She would have been particularly heartened by these words of Raj Shah:

“As we know, the people who matter most aren’t the financiers, the ag ministers or the aid workers.  They are the female farmers who are the undertapped solution to this problem.  Women produce from 60 to 80% of the food in the countries where we work.  And when women control gains in income, they are more likely to spend those gains on family needs.”

It is the women, the mothers, who know better than anyone the needs of the girl in the blue wash bucket.


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Outrage and Inspire with Roger Thurow - Am I About to Lose My Second Child, Too?

The latest podcast in our ongoing series with Roger Thurow. Hear how even the best nutrition projects can be undermined by bad water, poor sanitation and hygiene, and lousy infrastructure.  From northern Uganda, we hear a mother’s agony when her healthy, robust child suddenly falls ill after a few sips of water…unclean water, it turned out.

Roger Thurow on SDG 2.2

Roger Thurow sat down with Farming First to talk about the individual and societal consequences of malnutrition. 




Digital Preview of The First 1,000 Days

In his new book, The First 1,000 Days, Council senior fellow Roger Thurow illuminates the 1,000 Days initiative to end early childhood malnutrition through the compelling stories of new mothers in Uganda, India, Guatemala, and Chicago. Get a first-look at photos and stories from the book in this new web interactive.

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» Order your copy of the book.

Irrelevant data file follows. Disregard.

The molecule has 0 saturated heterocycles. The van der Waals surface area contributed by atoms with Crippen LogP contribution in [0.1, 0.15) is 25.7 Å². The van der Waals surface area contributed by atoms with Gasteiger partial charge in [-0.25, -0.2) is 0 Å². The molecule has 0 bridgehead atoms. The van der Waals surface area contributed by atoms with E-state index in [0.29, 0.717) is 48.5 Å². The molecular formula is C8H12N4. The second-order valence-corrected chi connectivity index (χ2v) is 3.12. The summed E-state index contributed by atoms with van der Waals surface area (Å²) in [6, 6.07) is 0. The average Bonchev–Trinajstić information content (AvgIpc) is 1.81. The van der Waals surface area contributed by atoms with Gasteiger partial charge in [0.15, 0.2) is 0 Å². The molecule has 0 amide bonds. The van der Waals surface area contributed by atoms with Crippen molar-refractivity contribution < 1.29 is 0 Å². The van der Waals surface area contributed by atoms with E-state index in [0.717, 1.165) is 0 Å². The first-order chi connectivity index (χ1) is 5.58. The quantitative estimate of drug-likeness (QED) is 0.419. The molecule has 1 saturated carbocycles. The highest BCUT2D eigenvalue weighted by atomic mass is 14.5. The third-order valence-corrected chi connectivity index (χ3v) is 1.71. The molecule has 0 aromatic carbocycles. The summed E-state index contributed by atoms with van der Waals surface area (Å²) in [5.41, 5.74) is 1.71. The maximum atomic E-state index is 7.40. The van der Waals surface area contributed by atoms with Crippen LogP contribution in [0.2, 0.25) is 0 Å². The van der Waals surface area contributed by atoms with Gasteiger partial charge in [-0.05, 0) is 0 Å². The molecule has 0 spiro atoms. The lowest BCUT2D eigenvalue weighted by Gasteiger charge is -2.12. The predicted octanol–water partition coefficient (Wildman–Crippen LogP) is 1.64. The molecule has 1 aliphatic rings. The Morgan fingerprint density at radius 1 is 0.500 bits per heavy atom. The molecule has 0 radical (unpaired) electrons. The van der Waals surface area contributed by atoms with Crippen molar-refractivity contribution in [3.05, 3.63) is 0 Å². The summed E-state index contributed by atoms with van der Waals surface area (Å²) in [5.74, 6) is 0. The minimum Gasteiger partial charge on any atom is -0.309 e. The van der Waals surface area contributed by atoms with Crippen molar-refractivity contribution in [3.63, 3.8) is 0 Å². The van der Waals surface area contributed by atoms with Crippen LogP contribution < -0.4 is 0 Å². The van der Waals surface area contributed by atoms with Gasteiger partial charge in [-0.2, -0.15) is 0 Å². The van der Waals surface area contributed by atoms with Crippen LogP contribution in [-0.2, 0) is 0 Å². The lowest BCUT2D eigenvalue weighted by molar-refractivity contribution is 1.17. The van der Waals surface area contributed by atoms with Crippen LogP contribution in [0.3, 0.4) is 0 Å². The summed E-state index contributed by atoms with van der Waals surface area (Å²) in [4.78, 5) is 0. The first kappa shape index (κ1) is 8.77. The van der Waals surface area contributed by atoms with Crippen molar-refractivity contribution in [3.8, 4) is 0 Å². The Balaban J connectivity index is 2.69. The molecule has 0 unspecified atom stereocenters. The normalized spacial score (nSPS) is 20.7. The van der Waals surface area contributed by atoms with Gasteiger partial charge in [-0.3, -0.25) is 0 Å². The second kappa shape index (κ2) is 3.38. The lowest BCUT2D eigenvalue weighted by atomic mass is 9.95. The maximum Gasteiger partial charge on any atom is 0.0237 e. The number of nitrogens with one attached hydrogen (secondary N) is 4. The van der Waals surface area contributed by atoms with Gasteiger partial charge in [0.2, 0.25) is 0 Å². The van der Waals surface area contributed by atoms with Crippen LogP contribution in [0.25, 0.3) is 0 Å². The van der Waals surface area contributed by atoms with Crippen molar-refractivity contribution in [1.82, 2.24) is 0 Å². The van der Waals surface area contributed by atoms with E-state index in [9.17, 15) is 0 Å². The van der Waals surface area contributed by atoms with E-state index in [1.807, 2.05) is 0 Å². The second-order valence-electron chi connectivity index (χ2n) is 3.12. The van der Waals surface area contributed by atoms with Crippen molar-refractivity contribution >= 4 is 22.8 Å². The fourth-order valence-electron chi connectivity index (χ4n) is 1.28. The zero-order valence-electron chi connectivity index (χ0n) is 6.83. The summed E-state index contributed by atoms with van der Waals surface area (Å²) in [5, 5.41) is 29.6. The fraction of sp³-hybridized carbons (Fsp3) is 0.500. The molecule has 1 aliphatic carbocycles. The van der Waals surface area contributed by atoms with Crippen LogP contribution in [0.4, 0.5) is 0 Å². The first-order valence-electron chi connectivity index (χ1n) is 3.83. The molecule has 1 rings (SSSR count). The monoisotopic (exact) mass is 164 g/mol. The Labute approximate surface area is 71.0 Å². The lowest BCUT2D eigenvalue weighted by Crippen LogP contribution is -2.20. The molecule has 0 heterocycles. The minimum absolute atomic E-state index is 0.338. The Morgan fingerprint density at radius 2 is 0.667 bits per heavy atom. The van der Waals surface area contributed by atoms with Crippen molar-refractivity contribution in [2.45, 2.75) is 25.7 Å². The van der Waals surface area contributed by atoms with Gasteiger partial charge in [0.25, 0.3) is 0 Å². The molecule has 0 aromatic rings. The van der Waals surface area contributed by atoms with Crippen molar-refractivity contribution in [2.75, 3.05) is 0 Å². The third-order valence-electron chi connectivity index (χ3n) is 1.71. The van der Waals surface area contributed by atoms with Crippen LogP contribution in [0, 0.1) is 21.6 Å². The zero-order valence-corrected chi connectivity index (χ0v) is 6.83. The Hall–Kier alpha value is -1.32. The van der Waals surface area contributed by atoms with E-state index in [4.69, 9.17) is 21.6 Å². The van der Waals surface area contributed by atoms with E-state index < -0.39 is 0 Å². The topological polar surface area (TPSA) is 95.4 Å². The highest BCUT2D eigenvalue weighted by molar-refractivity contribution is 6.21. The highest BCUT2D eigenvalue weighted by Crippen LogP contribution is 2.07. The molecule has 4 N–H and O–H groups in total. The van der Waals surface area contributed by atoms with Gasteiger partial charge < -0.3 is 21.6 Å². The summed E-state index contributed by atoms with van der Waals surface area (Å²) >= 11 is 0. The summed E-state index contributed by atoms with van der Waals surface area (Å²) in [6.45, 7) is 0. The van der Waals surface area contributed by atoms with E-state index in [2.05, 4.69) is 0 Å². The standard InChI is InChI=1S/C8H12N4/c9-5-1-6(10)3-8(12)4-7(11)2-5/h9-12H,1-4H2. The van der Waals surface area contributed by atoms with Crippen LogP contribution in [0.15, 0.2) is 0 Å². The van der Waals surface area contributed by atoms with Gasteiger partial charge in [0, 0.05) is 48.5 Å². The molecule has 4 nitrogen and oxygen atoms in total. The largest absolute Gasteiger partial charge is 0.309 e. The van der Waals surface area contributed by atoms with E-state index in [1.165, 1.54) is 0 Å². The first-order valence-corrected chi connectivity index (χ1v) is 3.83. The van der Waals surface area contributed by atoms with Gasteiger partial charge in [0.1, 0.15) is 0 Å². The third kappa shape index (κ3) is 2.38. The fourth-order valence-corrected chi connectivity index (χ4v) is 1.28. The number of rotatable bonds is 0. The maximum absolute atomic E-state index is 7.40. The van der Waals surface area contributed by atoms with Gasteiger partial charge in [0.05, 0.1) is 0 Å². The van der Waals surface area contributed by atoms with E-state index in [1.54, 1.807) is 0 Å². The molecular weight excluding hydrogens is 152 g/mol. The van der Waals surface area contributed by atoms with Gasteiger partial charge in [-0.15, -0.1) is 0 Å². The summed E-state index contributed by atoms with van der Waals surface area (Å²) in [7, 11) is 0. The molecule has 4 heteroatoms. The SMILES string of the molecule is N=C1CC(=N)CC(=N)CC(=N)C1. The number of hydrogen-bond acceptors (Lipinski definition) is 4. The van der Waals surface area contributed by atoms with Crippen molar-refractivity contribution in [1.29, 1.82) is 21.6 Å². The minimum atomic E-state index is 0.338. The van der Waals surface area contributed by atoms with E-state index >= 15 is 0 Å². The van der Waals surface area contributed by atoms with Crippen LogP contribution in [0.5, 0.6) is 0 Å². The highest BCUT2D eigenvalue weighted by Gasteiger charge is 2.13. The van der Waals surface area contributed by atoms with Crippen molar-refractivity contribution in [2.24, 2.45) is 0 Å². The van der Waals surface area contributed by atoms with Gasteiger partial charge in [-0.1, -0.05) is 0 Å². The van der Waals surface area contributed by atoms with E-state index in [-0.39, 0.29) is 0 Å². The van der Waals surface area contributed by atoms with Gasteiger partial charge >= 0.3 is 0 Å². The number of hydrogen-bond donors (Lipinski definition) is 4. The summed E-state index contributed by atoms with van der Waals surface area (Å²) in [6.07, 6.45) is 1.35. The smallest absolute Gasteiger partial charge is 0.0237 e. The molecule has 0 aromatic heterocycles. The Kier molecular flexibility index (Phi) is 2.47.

The First 1,000 Days

Roger Thurow’s book will tell the story of the vital importance of proper nutrition and health care in the 1,000 days window from the beginning of a woman’s pregnancy to her child’s second birthday.

The 1,000 days period is the crucial period of development, when malnutrition can have severe life-long impacts on the individual, the family and society as a whole. Nutritional deficiencies that occur during this time are often overlooked, resulting in a hidden hunger. It is a problem of great human and economic dimensions, impacting rich and poor countries alike.

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The Last Hunger Season

In The Last Hunger Season, the intimate dramas of the farmers' lives unfold amidst growing awareness that to feed the world's growing population, food production must double by 2050. How will the farmers, Africa, and a hungrier world deal with issues of water usage, land ownership, foreign investment, corruption, GMO's, the changing role of women, and the politics of foreign aid?

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Roger Thurow and Scott Kilman, award-winning writers on Africa, development, and agriculture, see famine as the result of bad policies spanning the political spectrum. In this compelling investigative narrative, they explain through vivid human stories how the agricultural revolutions that transformed Asia and Latin America stopped short in Africa, and how our sometimes well-intentioned strategies—alternating with ignorance and neglect—have conspired to keep the world’s poorest people hungry and unable to feed themselves.